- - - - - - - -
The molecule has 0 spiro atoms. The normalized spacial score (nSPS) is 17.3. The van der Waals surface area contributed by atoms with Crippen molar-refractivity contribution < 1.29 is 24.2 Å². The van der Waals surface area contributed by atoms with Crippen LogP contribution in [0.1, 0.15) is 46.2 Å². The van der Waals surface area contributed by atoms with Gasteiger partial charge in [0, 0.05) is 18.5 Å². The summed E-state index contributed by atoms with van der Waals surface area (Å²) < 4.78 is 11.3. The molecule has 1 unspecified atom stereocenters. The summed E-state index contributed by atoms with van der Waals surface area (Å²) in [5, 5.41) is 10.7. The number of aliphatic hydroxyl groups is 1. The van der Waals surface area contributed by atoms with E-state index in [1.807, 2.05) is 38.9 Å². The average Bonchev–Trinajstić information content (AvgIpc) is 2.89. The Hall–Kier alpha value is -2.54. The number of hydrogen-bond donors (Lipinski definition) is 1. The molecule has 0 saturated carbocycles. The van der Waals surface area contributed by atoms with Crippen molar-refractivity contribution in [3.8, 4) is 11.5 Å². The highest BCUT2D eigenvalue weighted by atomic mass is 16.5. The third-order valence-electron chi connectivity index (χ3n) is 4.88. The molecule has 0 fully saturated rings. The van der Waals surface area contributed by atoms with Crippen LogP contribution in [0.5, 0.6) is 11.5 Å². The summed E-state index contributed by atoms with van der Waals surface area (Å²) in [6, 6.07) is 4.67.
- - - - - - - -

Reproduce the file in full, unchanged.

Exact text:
The molecule has 0 spiro atoms. The normalized spacial score (nSPS) is 17.3. The van der Waals surface area contributed by atoms with Crippen molar-refractivity contribution < 1.29 is 24.2 Å². The van der Waals surface area contributed by atoms with Crippen LogP contribution in [0.1, 0.15) is 46.2 Å². The van der Waals surface area contributed by atoms with Gasteiger partial charge in [0, 0.05) is 18.5 Å². The summed E-state index contributed by atoms with van der Waals surface area (Å²) < 4.78 is 11.3. The molecule has 1 unspecified atom stereocenters. The summed E-state index contributed by atoms with van der Waals surface area (Å²) in [5, 5.41) is 10.7. The number of aliphatic hydroxyl groups is 1. The van der Waals surface area contributed by atoms with E-state index in [1.807, 2.05) is 38.9 Å². The average Bonchev–Trinajstić information content (AvgIpc) is 2.89. The Hall–Kier alpha value is -2.54. The number of hydrogen-bond donors (Lipinski definition) is 1. The molecule has 0 saturated carbocycles. The van der Waals surface area contributed by atoms with Crippen molar-refractivity contribution in [3.8, 4) is 11.5 Å². The highest BCUT2D eigenvalue weighted by atomic mass is 16.5. The third-order valence-electron chi connectivity index (χ3n) is 4.88. The molecule has 0 fully saturated rings. The van der Waals surface area contributed by atoms with Crippen LogP contribution in [0.5, 0.6) is 11.5 Å². The summed E-state index contributed by atoms with van der Waals surface area (Å²) in [6, 6.07) is 4.67.